XenoShyft: Dreadmire Review
on Feb 1, 2017
XenoShyft was a sea change in both cooperative and deck-building games, a massive shift (pun intended) in expectations to the scale of a Noachian Deluge. Laughing in the face of deck-building conventions, XenoShyft's designers made a game where resource cards (here called Xenosathem) arrived couldn't be purchased but instead arrived via drip-feed, upgrading themselves automatically as the game went on; where you could purchase cards for other players' decks; where action chaining and bonus draws were all but nonexistent; and where your only goal was surviving to the next round. In my review of XenoShyft: Onlsaught, I found fault with certain component shortages and a perceived lack of variability but ultimately found the game refreshing and addictive enough to earn a coveted 5 stars, concluding that "if you think of deck-building in terms of Dominion or Ascension clones, XenoShyft will seem as alien as its predators."
Cooperative lane-based base defense deck-building combat is back, baby.
XenoShyft: Dreadmire is a standalone expansion in the grand tradition of deck-building games. If you're expecting the same kind of slate-cleaning, nuke-the-site-from-orbit innovation as the first game offered, you'll be disappointed, as Dreadmire is mostly content to refine rather than redefine. However, the changes it does bring are generally for the better. If Onslaught was a tempestuous journey into uncharted waters, Dreadmire is a pleasant afternoon on the family yacht.
This is a bit ironic, given the monsoon-drenched new setting. The first XenoShyft was all about blast mining the core of a rocky planet filled with bug-like alien pests; as you drilled deeper and found larger stores of Xenosathem, the buggers got nastier and the suicidally frugal NorTec Corporation "authorized" the use of more advanced troops and weaponry in three increasingly explosive waves. Dreadmire keeps the three-wave system but shifts the setting to Genesis VII, a swampy planet with its own Xenosathem-mutated critters that have evolved to adapt to the constantly changing weather.
Mechanically, the new weather deck is now a driving force of the action. At the start of each round, the players will reveal the weather conditions for the upcoming fight. Nearly every enemy in the new Brood deck unlocks new abilities when specific weather conditions are present. For example, the Strangleroot Hulk gains extra damage resistance in monsoon conditions, while the Ambush Mantis hides in the back of the lane when fog is present, getting more opportunities to use its sneak-attack abilities. Some of the new NorTec equipment takes advantage of the weather, too, like an arc lightning gauntlet that works better in the rain.
The Brood gains new abilities in response to changing weather conditions.
The other major change in Dreadmire isn't even new content but is instead a change in pacing. Originally, every onslaught in a wave was equally devastating, with one or two wave bosses making a random appearance (or not) at some point. This didn't match up with the players' continually growing strength, and Dreadmire's solution is a little more fiddly but a lot more balanced. Now, the first attack of each wave pits players against only three enemies each, the second attack has the standard four-enemy lane, and the bosses won't show up until the third, climactic battle. This is a major improvement that can and should be retrofitted into the Onslaught ruleset whether or not you own this set.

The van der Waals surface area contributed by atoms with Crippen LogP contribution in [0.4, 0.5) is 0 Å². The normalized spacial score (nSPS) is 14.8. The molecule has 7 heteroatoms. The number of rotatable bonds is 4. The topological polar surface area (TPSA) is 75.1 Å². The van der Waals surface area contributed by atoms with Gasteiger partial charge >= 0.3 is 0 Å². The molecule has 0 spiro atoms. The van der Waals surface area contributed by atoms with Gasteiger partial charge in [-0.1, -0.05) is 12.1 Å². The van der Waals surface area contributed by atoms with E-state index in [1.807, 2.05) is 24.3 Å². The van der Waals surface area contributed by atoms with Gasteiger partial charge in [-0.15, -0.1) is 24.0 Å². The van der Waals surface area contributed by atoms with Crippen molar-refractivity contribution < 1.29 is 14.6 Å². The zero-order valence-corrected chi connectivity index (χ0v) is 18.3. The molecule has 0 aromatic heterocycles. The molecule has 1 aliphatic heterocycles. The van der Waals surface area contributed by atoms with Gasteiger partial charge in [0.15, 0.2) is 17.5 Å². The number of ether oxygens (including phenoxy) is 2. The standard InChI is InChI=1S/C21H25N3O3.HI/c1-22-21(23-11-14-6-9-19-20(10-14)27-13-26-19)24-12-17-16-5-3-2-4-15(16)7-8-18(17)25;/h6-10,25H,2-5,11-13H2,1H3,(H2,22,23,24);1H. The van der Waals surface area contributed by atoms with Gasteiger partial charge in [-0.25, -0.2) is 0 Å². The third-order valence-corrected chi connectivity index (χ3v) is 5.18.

Every other revision is small potatoes. There are new troops for each wave, most of them versions of the Onslaught troops with a few more HP here, a slightly different ability there. The new weaponry, similarly, is mainly differentiated by its Greek mythology-inspired codenames, not its mechanical function. Divisions, which offer player-specific powers, have been completely redesigned, stripping out the complexity and gradual unlock of new powers in favor of a blanket discount and a single, scaling power. It's a good idea on paper, but in practice the new divisions feel watered down and almost universally less interesting than the original ones. Most wave 2 division powers in Onslaught gave bonuses for playing certain types of equipment, giving that player a deck-building focus, while the new ones are just bland once-per-round damage-dealing or -prevention abilities.
This is actually a major issue because it highlights the biggest flaw that Dreadmire failed to address: while there's a decent variety of equipment and three new troops for each wave, there's no real justification for purchasing one card over another without knowing which enemies are coming. The weather cards seem like they would help, but until you get to know the Brood intimately, they won't tell you enough to affect your strategy. This is what the division cards did initially, and if they railroaded players into a specific strategy, at least they made each role feel unique.
As a standalone game, Dreadmire works just as well as Onslaught, and the weather conditions and balance tweaks refine the experience greatly. As an expansion, it certainly adds variety where it was most lacking beforeâthere are now 6 troops to choose from per wave instead of a static 3âbut since the new troops are mostly versions of the old ones, the difference is mild at best. Dreadmire is most notable for the innovations it fails to make: troop variety (without mixing sets) is still nil, deck-building is even more unfocused and circumstantial, and some of the most fun features, like elite troops, are still locked away behind Kickstarter bonus content.